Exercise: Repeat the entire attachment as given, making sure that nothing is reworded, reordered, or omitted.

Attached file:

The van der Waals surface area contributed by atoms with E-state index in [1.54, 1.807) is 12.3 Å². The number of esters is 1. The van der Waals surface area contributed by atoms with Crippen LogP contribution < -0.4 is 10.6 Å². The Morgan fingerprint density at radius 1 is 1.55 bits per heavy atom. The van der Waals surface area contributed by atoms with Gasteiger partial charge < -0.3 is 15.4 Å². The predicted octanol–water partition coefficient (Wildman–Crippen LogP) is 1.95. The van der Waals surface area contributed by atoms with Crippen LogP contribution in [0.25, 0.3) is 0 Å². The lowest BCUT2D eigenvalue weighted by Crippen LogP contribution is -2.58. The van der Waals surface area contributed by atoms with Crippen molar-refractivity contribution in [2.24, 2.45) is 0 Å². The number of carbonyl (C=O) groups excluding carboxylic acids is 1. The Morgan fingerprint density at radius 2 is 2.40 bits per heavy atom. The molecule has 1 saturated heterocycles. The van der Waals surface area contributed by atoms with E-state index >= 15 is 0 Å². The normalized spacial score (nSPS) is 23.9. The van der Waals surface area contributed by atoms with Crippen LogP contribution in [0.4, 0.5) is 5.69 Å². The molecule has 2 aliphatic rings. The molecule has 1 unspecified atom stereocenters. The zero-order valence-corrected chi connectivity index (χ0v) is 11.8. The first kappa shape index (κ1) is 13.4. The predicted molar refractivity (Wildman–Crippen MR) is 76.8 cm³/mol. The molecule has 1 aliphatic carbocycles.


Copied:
The van der Waals surface area contributed by atoms with E-state index in [1.54, 1.807) is 12.3 Å². The number of esters is 1. The van der Waals surface area contributed by atoms with Crippen LogP contribution < -0.4 is 10.6 Å². The Morgan fingerprint density at radius 1 is 1.55 bits per heavy atom. The van der Waals surface area contributed by atoms with Gasteiger partial charge < -0.3 is 15.4 Å². The predicted octanol–water partition coefficient (Wildman–Crippen LogP) is 1.95. The van der Waals surface area contributed by atoms with Crippen LogP contribution in [0.25, 0.3) is 0 Å². The lowest BCUT2D eigenvalue weighted by Crippen LogP contribution is -2.58. The van der Waals surface area contributed by atoms with Crippen molar-refractivity contribution in [2.24, 2.45) is 0 Å². The number of carbonyl (C=O) groups excluding carboxylic acids is 1. The Morgan fingerprint density at radius 2 is 2.40 bits per heavy atom. The molecule has 1 saturated heterocycles. The van der Waals surface area contributed by atoms with E-state index >= 15 is 0 Å². The normalized spacial score (nSPS) is 23.9. The van der Waals surface area contributed by atoms with Crippen LogP contribution in [0.4, 0.5) is 5.69 Å². The molecule has 2 aliphatic rings. The molecule has 1 unspecified atom stereocenters. The zero-order valence-corrected chi connectivity index (χ0v) is 11.8. The first kappa shape index (κ1) is 13.4. The predicted molar refractivity (Wildman–Crippen MR) is 76.8 cm³/mol. The molecule has 1 aliphatic carbocycles.